Chavez Supporters Win Two-Thirds of all 335 Venezuelan Municipalities

In addition to sweeping the gubernatorial races, Chavez supporters were able to more than double their representation in the country's city halls, increasing them from 115 to 270.

According to the most recent preliminary results for Sunday’s regional elections, mayoral candidates allied with Venezuelan President Hugo Chávez lead in 270 of 335 municipalities.  This represents over 80% of the country’s cities and towns, more than doubling their showing in the 2000 elections, when Chavista candidates won only 115 posts (fig.1 & 2).

Fig.1: Until last Sunday, Venezuela’s Opposition held a majority of municipal posts.
Fig.2: Candidates allied with President Chávez now dominate the country at the Municipal level.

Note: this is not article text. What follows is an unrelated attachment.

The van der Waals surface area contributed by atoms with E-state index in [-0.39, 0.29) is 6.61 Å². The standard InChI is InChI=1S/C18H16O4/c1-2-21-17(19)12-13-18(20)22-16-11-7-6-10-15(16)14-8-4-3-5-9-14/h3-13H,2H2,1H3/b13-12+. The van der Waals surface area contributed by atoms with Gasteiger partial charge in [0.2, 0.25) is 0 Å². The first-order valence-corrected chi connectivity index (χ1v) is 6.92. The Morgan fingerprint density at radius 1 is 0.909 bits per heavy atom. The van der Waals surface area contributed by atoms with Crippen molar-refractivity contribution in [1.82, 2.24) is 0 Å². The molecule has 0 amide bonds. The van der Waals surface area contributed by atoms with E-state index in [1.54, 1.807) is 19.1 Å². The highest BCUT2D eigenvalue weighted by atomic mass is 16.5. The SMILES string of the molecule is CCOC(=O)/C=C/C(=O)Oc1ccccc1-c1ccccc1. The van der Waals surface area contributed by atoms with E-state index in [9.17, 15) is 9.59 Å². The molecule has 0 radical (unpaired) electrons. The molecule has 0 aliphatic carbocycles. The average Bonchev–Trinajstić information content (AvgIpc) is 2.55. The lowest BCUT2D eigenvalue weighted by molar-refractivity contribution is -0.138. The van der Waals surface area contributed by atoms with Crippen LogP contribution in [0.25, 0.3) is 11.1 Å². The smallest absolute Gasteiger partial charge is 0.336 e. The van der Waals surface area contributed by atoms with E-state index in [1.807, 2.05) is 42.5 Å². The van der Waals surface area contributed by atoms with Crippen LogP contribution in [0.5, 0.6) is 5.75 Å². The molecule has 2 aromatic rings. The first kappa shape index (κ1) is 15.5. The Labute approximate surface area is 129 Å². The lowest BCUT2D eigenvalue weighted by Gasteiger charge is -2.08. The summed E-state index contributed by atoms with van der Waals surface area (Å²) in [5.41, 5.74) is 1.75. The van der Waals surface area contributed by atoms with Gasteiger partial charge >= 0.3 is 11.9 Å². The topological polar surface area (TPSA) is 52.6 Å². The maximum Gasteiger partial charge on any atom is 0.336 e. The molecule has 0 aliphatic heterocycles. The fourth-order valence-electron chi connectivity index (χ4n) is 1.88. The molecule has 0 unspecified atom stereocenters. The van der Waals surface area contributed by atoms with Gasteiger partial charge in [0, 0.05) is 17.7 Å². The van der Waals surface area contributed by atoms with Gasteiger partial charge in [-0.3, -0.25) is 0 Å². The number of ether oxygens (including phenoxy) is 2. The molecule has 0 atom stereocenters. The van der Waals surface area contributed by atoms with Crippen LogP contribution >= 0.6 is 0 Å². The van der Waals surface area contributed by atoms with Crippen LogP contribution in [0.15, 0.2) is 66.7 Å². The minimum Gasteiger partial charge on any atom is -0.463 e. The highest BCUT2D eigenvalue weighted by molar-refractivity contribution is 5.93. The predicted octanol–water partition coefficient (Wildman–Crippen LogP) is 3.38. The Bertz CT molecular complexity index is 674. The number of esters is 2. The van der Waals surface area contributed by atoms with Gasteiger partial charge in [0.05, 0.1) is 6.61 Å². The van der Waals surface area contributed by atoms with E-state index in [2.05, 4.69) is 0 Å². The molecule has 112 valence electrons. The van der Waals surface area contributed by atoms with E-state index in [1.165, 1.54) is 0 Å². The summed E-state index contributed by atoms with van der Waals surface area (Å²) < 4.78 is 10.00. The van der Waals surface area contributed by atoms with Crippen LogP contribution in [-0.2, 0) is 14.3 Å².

Municipal victories for pro-Chávez candidates have been complimented by a similarly strong showing at the state-level.  Venezuela’s National Electoral Council (CNE) has released preliminary results showing Chavista victories in 18 of 20 states where trends are assumed to be irreversible.  Results for the remaining two states have also been released, but the CNE has repeatedly stressed that the races are still too close to call.  In Carabobo and Yaracuy (see map) pro-Chávez candidates are holding on to slim leads as technicians continue the drawn-out counting process (fig.3).

Fig.3: Chavistas lead in Carabobo and Yaracuy by 1-2%.

Representatives from the CNE are currently in these contested states to personally monitor the count.  Yesterday, Minister of Justice and the Interior Jesse Chacon announced that the National Guard units charged with keeping the peace during the election—known as ‘Plan Republic’—will remain in Carabobo, Miranda, Yaracuy, and Anzoategui until all votes have been counted.  In these states opposition protestors have taken to the streets to express their discontent over the preliminary results.  Final results are expected on Friday.

Venezuela by population. The races for governor in Yaracuy and Carabobo are too close to call at present.